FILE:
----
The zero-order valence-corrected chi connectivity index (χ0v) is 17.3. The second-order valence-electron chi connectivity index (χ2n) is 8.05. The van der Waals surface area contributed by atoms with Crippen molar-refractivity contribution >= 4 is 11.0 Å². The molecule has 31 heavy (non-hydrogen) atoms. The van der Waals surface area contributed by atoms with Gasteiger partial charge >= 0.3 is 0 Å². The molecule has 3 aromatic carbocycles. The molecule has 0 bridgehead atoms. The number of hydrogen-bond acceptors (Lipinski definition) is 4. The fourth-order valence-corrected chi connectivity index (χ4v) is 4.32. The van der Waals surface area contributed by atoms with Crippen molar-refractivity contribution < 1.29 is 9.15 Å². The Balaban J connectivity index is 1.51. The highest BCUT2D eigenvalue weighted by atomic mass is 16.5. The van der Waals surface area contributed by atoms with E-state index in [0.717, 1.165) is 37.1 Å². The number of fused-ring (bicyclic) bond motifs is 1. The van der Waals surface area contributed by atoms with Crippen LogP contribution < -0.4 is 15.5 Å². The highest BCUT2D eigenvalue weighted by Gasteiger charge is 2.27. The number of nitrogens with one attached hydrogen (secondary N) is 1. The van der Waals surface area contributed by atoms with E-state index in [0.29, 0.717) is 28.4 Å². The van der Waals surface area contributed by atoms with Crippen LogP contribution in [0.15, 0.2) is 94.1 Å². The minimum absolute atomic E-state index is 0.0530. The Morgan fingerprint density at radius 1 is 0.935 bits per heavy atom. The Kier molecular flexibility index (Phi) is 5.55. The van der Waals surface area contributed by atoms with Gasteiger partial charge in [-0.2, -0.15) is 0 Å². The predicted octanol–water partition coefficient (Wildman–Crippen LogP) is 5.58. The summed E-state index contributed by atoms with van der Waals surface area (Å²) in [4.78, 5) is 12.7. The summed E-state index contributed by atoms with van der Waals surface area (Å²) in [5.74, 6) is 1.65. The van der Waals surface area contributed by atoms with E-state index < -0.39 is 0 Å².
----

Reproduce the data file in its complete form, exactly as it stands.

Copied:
The zero-order valence-corrected chi connectivity index (χ0v) is 17.3. The second-order valence-electron chi connectivity index (χ2n) is 8.05. The van der Waals surface area contributed by atoms with Crippen molar-refractivity contribution >= 4 is 11.0 Å². The molecule has 31 heavy (non-hydrogen) atoms. The van der Waals surface area contributed by atoms with Gasteiger partial charge >= 0.3 is 0 Å². The molecule has 3 aromatic carbocycles. The molecule has 0 bridgehead atoms. The number of hydrogen-bond acceptors (Lipinski definition) is 4. The fourth-order valence-corrected chi connectivity index (χ4v) is 4.32. The van der Waals surface area contributed by atoms with Crippen molar-refractivity contribution < 1.29 is 9.15 Å². The Balaban J connectivity index is 1.51. The highest BCUT2D eigenvalue weighted by atomic mass is 16.5. The van der Waals surface area contributed by atoms with E-state index in [0.717, 1.165) is 37.1 Å². The number of fused-ring (bicyclic) bond motifs is 1. The van der Waals surface area contributed by atoms with Crippen LogP contribution < -0.4 is 15.5 Å². The highest BCUT2D eigenvalue weighted by Gasteiger charge is 2.27. The number of nitrogens with one attached hydrogen (secondary N) is 1. The van der Waals surface area contributed by atoms with E-state index in [0.29, 0.717) is 28.4 Å². The van der Waals surface area contributed by atoms with Crippen LogP contribution in [0.15, 0.2) is 94.1 Å². The minimum absolute atomic E-state index is 0.0530. The Morgan fingerprint density at radius 1 is 0.935 bits per heavy atom. The Kier molecular flexibility index (Phi) is 5.55. The van der Waals surface area contributed by atoms with Gasteiger partial charge in [-0.2, -0.15) is 0 Å². The predicted octanol–water partition coefficient (Wildman–Crippen LogP) is 5.58. The summed E-state index contributed by atoms with van der Waals surface area (Å²) in [4.78, 5) is 12.7. The summed E-state index contributed by atoms with van der Waals surface area (Å²) in [5.74, 6) is 1.65. The van der Waals surface area contributed by atoms with E-state index < -0.39 is 0 Å².